RSSB marks 20 years since the Hatfield train accident
Today marks 20 years since the tragic train crash at Hatfield. 4 people died, and over 70 were seriously injured.
Mark Phillips, Chief Executive of RSSB, said: “Today, we remember the Hatfield train derailment, 20 years to the day that it happened.
“At about 12:23 on Tuesday 17 October, a train from London Kings Cross to Leeds, travelling at about 115mph, derailed south of Hatfield station. Over 70 were injured, including 2 members of on-board staff, and tragically, 4 passengers died.
“Our thoughts are with the families and friends of those who died, those who were injured, and those who survived and live with the memory. We also remember the many people in the rail industry, the British Transport Police, emergency and rescue services, who played a part in the response on the day.
“Back then I was based at Railtrack’s East Anglia region, and along with others, I supported the initial response by going to the site that day. To bear witness to the aftermath of a major derailment, which had caused loss of life, was chilling and saddening. But then what follows is a sense of focussed determination to get to the bottom of what went wrong.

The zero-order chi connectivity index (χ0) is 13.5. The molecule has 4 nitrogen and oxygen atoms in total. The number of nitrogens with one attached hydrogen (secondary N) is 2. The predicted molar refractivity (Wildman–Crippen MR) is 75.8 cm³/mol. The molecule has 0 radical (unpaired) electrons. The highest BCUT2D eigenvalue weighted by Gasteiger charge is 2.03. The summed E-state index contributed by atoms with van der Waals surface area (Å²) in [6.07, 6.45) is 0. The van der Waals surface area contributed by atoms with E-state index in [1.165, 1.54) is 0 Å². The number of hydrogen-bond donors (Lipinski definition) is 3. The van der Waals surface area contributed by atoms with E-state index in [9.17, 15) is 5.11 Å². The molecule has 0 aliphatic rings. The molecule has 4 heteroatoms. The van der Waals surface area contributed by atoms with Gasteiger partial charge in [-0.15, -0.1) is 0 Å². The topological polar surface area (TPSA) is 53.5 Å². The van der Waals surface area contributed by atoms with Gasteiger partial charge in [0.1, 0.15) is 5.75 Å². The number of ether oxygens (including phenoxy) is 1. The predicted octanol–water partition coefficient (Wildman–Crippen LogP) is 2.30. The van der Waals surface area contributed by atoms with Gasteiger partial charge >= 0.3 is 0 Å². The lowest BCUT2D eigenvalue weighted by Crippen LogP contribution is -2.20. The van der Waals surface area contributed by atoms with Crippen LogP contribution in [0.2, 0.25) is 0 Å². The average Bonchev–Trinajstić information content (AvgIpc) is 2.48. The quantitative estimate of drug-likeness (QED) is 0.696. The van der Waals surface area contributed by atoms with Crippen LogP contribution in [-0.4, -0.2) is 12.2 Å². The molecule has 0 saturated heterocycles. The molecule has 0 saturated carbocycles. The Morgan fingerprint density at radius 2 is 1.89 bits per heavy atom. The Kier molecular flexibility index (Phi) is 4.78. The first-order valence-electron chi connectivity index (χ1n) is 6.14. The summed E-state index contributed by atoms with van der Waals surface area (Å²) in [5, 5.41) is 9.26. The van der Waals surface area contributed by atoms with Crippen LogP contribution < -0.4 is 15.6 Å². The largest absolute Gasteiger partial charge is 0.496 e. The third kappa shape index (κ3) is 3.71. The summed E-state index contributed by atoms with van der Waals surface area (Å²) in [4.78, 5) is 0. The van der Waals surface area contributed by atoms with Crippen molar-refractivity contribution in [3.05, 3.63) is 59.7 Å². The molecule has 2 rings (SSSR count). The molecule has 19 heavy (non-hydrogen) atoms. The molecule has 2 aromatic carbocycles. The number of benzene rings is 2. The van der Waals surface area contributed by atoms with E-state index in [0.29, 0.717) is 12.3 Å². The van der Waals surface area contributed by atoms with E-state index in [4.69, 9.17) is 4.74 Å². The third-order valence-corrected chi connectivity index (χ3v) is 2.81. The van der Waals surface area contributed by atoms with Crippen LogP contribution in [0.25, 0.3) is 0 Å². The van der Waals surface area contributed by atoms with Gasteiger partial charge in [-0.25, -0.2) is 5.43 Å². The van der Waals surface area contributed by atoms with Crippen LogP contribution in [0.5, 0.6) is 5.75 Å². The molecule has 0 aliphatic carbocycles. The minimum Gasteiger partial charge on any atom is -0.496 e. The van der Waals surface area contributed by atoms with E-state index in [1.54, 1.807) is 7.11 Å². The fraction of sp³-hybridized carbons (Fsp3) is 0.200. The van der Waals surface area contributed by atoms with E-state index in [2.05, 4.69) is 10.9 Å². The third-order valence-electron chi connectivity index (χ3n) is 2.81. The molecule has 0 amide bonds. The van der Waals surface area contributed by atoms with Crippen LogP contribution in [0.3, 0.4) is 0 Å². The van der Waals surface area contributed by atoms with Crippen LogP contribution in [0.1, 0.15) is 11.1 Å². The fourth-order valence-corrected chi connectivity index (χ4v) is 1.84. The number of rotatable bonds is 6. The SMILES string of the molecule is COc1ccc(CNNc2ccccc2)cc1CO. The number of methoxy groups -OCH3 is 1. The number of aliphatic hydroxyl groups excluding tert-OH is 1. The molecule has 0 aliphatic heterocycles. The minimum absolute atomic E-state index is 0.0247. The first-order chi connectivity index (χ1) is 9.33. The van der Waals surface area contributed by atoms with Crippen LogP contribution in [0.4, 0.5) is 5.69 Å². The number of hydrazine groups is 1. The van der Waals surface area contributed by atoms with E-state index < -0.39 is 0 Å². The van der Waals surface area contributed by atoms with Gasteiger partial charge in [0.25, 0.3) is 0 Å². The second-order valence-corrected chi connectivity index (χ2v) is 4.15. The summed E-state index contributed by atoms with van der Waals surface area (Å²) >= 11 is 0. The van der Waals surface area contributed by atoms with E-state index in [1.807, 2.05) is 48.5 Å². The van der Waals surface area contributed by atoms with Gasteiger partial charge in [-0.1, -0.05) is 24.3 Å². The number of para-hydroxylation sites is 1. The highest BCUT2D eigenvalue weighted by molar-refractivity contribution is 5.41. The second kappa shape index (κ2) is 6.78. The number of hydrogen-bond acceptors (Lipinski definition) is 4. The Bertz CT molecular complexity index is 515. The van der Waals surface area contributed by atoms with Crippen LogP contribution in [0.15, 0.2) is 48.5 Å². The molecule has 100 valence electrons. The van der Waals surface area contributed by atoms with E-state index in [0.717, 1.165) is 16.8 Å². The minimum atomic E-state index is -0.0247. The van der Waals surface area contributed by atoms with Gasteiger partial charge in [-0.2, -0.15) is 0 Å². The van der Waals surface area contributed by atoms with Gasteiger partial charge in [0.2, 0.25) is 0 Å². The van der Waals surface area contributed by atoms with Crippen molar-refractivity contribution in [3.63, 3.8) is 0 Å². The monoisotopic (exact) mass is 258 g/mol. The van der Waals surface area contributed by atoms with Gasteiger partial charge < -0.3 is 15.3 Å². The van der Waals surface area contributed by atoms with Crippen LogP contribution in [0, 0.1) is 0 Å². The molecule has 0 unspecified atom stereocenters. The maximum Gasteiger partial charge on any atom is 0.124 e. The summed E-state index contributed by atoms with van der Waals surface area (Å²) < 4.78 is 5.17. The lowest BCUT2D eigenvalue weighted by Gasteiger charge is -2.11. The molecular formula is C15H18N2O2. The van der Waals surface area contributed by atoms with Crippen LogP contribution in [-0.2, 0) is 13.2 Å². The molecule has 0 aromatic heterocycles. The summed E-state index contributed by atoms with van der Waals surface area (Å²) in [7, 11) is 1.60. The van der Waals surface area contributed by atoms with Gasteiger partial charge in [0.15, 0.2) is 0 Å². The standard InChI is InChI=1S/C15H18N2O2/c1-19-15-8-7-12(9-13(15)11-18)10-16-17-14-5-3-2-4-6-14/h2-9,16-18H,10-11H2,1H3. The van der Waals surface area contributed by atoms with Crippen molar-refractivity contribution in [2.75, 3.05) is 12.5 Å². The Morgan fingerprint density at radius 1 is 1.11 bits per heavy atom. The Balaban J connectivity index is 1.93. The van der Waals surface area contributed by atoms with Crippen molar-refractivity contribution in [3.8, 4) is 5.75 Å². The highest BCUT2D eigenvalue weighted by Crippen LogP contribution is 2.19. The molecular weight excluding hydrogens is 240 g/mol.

“Key lessons from Hatfield have been learned and re-learned. Broken rails have fallen from a 40-year average of 750 a year to an 8-year average of around 150. Asset data is monitored closely and risk-based interventions can be made by infrastructure managers.
“Significant progress has been made in making the railways safer than they were 20 years ago. This includes better crashworthiness of rolling stock, improvements to operational safety, signalling and control systems.
“Additionally, there have been big improvements in the way the rail industry works collaboratively across company boundaries to improve safety performance—a common uniting goal. There is a shared commitment to monitor the risk, to use research and analysis to get to the underlying causes of problems and identify solutions.
“Today we remember the tragedy, its impact on human life, the lessons that we learned, and our ongoing determination to improve safety on our railways together.”
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